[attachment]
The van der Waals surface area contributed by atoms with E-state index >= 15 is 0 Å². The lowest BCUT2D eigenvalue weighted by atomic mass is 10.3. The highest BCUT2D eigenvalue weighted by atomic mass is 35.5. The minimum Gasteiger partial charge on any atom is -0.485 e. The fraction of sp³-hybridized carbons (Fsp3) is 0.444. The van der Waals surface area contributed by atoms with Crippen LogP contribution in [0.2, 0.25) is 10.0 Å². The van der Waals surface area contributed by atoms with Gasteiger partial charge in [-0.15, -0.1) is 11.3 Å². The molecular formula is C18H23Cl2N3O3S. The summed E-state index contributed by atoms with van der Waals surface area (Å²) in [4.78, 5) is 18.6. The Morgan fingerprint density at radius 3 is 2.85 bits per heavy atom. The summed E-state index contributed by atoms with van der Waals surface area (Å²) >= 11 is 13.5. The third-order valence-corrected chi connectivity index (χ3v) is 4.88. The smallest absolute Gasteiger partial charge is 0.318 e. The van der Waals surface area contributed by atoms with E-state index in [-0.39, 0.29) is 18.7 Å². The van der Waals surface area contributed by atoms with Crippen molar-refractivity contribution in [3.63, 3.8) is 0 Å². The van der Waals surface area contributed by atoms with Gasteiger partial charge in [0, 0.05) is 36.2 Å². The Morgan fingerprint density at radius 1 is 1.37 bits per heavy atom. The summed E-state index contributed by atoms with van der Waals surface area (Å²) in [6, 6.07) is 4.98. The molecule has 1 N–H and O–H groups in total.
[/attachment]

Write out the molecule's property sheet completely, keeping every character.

The van der Waals surface area contributed by atoms with E-state index >= 15 is 0 Å². The lowest BCUT2D eigenvalue weighted by atomic mass is 10.3. The highest BCUT2D eigenvalue weighted by atomic mass is 35.5. The minimum Gasteiger partial charge on any atom is -0.485 e. The fraction of sp³-hybridized carbons (Fsp3) is 0.444. The van der Waals surface area contributed by atoms with Crippen LogP contribution in [0.2, 0.25) is 10.0 Å². The van der Waals surface area contributed by atoms with Gasteiger partial charge in [-0.15, -0.1) is 11.3 Å². The molecular formula is C18H23Cl2N3O3S. The summed E-state index contributed by atoms with van der Waals surface area (Å²) in [4.78, 5) is 18.6. The Morgan fingerprint density at radius 3 is 2.85 bits per heavy atom. The summed E-state index contributed by atoms with van der Waals surface area (Å²) >= 11 is 13.5. The third-order valence-corrected chi connectivity index (χ3v) is 4.88. The smallest absolute Gasteiger partial charge is 0.318 e. The van der Waals surface area contributed by atoms with E-state index in [-0.39, 0.29) is 18.7 Å². The van der Waals surface area contributed by atoms with Crippen molar-refractivity contribution in [3.63, 3.8) is 0 Å². The van der Waals surface area contributed by atoms with Gasteiger partial charge in [0, 0.05) is 36.2 Å². The Morgan fingerprint density at radius 1 is 1.37 bits per heavy atom. The summed E-state index contributed by atoms with van der Waals surface area (Å²) in [6, 6.07) is 4.98. The molecule has 1 N–H and O–H groups in total.